Eating a Crow

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Eating a Crow  (1851) 
by Unknown

Eating a Crow

A worthy old farmer residing in the vicinity of Lake Mahopack was worried to death last summer by boarders. They found fault with his table, and said he had nothing fit to eat. "Darn it," said Isaac, one day, "wat a fuss you are making.I can eat anything." "Can you eat a crow?" said one of the boarders. 'Yes, I kin eat a crow." Bet you a hat," said the guest. The bet was made, the crow was caught and nicely roasted, but, before serving it up, they contrived to season it with a good dose of Scotch snuff. Isaac sat down to the crow, he took a good bite, and began to chew away. "Yes I kin eat a crow! (Another bite and an awful face,) I kin eat a crow, but I'll be darned if I hanker after it."'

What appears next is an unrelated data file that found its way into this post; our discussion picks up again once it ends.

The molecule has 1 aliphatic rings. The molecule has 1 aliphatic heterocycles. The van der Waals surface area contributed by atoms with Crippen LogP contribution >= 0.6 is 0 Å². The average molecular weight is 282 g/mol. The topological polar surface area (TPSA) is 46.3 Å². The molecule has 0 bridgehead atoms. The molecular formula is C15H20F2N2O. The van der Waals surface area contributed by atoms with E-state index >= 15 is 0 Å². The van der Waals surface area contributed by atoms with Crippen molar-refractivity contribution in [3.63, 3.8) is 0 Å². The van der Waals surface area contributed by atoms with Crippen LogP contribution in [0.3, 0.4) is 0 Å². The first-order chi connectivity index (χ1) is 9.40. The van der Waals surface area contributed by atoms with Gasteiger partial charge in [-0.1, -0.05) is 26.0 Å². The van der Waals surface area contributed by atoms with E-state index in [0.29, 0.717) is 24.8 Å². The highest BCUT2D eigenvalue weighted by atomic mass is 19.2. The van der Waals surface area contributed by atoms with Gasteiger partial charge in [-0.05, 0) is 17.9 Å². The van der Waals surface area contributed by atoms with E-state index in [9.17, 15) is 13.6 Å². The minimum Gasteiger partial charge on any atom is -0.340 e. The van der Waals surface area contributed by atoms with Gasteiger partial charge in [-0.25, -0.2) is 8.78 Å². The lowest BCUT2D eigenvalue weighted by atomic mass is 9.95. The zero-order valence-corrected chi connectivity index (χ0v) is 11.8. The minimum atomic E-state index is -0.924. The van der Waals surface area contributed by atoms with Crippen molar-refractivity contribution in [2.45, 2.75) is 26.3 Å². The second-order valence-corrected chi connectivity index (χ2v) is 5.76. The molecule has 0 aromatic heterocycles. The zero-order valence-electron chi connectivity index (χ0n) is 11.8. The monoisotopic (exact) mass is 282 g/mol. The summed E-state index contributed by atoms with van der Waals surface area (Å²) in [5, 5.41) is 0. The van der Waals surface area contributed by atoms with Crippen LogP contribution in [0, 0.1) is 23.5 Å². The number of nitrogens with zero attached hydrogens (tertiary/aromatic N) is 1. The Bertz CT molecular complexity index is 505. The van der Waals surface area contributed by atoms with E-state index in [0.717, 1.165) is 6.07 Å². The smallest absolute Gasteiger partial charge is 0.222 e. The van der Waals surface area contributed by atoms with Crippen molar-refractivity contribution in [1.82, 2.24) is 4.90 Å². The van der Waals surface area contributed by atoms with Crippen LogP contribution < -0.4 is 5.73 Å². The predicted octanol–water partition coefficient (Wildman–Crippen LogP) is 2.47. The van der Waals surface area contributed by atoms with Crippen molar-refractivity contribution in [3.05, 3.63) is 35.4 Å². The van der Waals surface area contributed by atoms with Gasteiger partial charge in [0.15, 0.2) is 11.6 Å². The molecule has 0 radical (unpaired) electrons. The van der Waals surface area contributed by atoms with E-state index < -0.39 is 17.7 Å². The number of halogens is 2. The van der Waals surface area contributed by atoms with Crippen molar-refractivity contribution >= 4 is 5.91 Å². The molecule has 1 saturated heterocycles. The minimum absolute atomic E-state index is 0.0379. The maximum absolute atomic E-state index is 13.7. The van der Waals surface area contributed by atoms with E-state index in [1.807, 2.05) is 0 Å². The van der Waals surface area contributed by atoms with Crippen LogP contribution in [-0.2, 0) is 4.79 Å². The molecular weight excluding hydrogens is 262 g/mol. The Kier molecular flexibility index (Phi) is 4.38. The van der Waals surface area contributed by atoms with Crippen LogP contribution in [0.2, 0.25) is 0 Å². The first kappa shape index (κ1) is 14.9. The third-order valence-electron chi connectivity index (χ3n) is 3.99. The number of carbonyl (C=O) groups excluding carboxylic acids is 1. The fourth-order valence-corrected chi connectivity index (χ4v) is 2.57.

Source[edit]

  • Originally printed in San Francisco's Daily Evening Picayune (Dec. 3, 1851, pg. 1, col. 6).
  • Popik, Barry A., Studies in Slang, Gerald Leonard Cohen 2006, pp. 119-122. Re-printed from Comments on Etymology, October 2003, Vol. 33, No. 1, pp. 7-9.

See also[edit]